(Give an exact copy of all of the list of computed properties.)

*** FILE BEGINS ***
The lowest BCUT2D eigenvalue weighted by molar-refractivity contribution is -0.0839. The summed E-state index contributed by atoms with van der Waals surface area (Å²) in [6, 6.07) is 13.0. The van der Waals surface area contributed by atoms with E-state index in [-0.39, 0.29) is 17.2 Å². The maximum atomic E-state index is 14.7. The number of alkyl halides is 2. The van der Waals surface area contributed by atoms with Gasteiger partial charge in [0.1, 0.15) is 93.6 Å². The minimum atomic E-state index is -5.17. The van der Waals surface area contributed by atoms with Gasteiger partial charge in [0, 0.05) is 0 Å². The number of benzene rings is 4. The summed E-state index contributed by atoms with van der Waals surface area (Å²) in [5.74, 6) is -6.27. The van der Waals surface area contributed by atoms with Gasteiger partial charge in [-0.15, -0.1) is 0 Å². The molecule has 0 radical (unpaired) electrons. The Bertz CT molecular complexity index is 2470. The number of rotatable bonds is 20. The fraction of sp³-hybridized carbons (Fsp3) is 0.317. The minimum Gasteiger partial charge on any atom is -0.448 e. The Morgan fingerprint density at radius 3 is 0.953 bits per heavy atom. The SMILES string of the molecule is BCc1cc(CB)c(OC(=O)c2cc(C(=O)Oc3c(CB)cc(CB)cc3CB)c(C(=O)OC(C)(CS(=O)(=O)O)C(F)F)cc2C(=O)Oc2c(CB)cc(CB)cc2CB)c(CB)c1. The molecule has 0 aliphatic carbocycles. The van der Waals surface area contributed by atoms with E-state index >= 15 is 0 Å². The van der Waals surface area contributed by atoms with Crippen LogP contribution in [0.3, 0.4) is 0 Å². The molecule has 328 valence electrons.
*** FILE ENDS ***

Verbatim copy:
The lowest BCUT2D eigenvalue weighted by molar-refractivity contribution is -0.0839. The summed E-state index contributed by atoms with van der Waals surface area (Å²) in [6, 6.07) is 13.0. The van der Waals surface area contributed by atoms with E-state index in [-0.39, 0.29) is 17.2 Å². The maximum atomic E-state index is 14.7. The number of alkyl halides is 2. The van der Waals surface area contributed by atoms with Gasteiger partial charge in [0.1, 0.15) is 93.6 Å². The minimum atomic E-state index is -5.17. The van der Waals surface area contributed by atoms with Gasteiger partial charge in [0, 0.05) is 0 Å². The number of benzene rings is 4. The summed E-state index contributed by atoms with van der Waals surface area (Å²) in [5.74, 6) is -6.27. The van der Waals surface area contributed by atoms with Gasteiger partial charge in [-0.15, -0.1) is 0 Å². The molecule has 0 radical (unpaired) electrons. The Bertz CT molecular complexity index is 2470. The number of rotatable bonds is 20. The fraction of sp³-hybridized carbons (Fsp3) is 0.317. The minimum Gasteiger partial charge on any atom is -0.448 e. The Morgan fingerprint density at radius 3 is 0.953 bits per heavy atom. The SMILES string of the molecule is BCc1cc(CB)c(OC(=O)c2cc(C(=O)Oc3c(CB)cc(CB)cc3CB)c(C(=O)OC(C)(CS(=O)(=O)O)C(F)F)cc2C(=O)Oc2c(CB)cc(CB)cc2CB)c(CB)c1. The molecule has 0 aliphatic carbocycles. The van der Waals surface area contributed by atoms with E-state index >= 15 is 0 Å². The van der Waals surface area contributed by atoms with Crippen LogP contribution in [0.3, 0.4) is 0 Å². The molecule has 328 valence electrons.